Comedies and Tragedies
The names Francis Beaumont and John Fletcher are inexorably linked in the annals of Jacobean theater because of their highly successful dramatic collaborations. It is perhaps through their mutual friendship with Ben Jonson that they formed their partnership in 1607–08. At the time Fletcher was twenty-nine, and Beaumont was twenty-three. Together, they wrote a string of very popular plays including Knight of the Burning Pestle, Cupid’s Revenge, Scornful Lady, The Maid’s Tragedy, A King and No King, and Philaster.
Tragically, Beaumont died in 1616. Fletcher would continue writing dramas, some in collaboration with others, until he died of the plague in 1625. In 1647 bookseller Humphrey Robinson published Comedies and Tragedies, a folio purported to contain all the plays of Beaumont and Fletcher that had not previously been printed. Since nearly all of Beaumont’s dramas had already been published, most of the plays in collection are works by Fletcher alone or Fletcher in collaboration with other playwrights. Of the dramas in the volume, Beaumont is thought to have a hand in just three: The Captaine, The Coxcombe, and Four Playes (or Morall Representations) in one. Nonetheless, the handsomely printed collection, exemplified by the present copy, is widely referred to as the works of Beaumont and Fletcher.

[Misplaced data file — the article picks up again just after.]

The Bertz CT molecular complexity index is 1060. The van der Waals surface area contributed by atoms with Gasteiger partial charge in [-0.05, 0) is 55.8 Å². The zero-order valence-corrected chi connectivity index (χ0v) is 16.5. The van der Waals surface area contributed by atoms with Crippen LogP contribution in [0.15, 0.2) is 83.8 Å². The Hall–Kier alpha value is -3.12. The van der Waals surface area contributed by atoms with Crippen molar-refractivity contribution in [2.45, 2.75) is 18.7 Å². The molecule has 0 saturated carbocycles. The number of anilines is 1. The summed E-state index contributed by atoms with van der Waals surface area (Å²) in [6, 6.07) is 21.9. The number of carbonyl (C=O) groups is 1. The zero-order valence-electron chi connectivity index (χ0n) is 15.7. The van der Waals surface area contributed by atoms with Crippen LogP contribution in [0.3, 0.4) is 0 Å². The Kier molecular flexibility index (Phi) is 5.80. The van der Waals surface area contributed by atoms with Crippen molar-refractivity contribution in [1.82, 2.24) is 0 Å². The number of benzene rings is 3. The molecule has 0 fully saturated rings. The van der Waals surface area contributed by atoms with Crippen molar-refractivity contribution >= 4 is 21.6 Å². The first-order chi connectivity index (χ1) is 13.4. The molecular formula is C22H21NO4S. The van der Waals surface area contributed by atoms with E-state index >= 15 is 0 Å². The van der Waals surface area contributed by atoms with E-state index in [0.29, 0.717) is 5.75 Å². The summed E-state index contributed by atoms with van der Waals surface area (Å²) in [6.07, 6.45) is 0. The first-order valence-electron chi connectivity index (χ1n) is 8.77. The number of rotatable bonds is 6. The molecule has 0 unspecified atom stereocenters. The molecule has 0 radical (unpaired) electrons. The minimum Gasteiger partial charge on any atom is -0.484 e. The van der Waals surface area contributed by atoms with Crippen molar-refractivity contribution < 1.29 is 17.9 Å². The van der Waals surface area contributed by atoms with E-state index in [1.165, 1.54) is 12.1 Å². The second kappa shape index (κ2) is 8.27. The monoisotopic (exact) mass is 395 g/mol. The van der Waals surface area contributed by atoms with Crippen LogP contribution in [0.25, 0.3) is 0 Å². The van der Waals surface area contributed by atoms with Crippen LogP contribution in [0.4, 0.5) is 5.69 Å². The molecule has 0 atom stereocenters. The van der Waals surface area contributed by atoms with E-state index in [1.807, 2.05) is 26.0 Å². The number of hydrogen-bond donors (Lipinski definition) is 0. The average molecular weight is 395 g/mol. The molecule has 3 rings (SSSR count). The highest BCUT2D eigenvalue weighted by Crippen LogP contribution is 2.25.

In Jacobean times the works of Beaumont and Fletcher were the new fashion for courtiers and theater-goers from all levels of society. Their plays were wittily written but superficial, providing great entertainment with a wide variety of types of characters enmeshed in a lively succession of events that were full of surprises and usually ended happily. The first performances of Philaster (1608) and The Maid’s Tragedy (1609) were groundbreaking: they introduced melodrama to the stage. In addition to their comedies, the playwrights developed a new form of English drama, the tragicomedy, which involves a serious matter, but a tragic ending is avoided.
Dramas identified with the names Beaumont and Fletcher grew to be better liked upon the stage than those by Shakespeare. Moral corruption was widespread in the upper classes of society in the time of King James. Shallow and frivolous entertainment became preferred over the tragedies of Shakespeare or even his comedies, which often were infused with moral lessons.
Comedies and Tragedies was first published during the Civil War. The plays continued to be popular in the reopened theaters during the Restoration.
Chrzanowski 1647b *